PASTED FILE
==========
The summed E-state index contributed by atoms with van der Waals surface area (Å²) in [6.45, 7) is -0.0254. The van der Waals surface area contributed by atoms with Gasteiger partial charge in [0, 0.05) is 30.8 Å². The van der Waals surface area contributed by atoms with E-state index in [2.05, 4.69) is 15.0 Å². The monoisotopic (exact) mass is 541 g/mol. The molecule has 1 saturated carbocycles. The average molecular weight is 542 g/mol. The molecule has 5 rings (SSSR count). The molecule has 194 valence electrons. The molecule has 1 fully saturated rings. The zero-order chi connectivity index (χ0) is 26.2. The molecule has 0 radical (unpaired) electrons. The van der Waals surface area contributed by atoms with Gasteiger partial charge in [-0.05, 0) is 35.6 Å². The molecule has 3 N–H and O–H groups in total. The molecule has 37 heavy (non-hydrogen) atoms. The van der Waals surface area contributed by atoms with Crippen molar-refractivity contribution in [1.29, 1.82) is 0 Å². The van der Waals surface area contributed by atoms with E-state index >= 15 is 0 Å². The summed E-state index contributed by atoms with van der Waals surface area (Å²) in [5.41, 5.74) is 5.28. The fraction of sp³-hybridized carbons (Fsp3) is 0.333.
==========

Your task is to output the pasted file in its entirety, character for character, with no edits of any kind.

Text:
The summed E-state index contributed by atoms with van der Waals surface area (Å²) in [6.45, 7) is -0.0254. The van der Waals surface area contributed by atoms with Gasteiger partial charge in [0, 0.05) is 30.8 Å². The van der Waals surface area contributed by atoms with E-state index in [2.05, 4.69) is 15.0 Å². The monoisotopic (exact) mass is 541 g/mol. The molecule has 1 saturated carbocycles. The average molecular weight is 542 g/mol. The molecule has 5 rings (SSSR count). The molecule has 194 valence electrons. The molecule has 1 fully saturated rings. The zero-order chi connectivity index (χ0) is 26.2. The molecule has 0 radical (unpaired) electrons. The van der Waals surface area contributed by atoms with Gasteiger partial charge in [-0.05, 0) is 35.6 Å². The molecule has 3 N–H and O–H groups in total. The molecule has 37 heavy (non-hydrogen) atoms. The van der Waals surface area contributed by atoms with Crippen molar-refractivity contribution in [1.29, 1.82) is 0 Å². The van der Waals surface area contributed by atoms with E-state index >= 15 is 0 Å². The summed E-state index contributed by atoms with van der Waals surface area (Å²) in [5.41, 5.74) is 5.28. The fraction of sp³-hybridized carbons (Fsp3) is 0.333.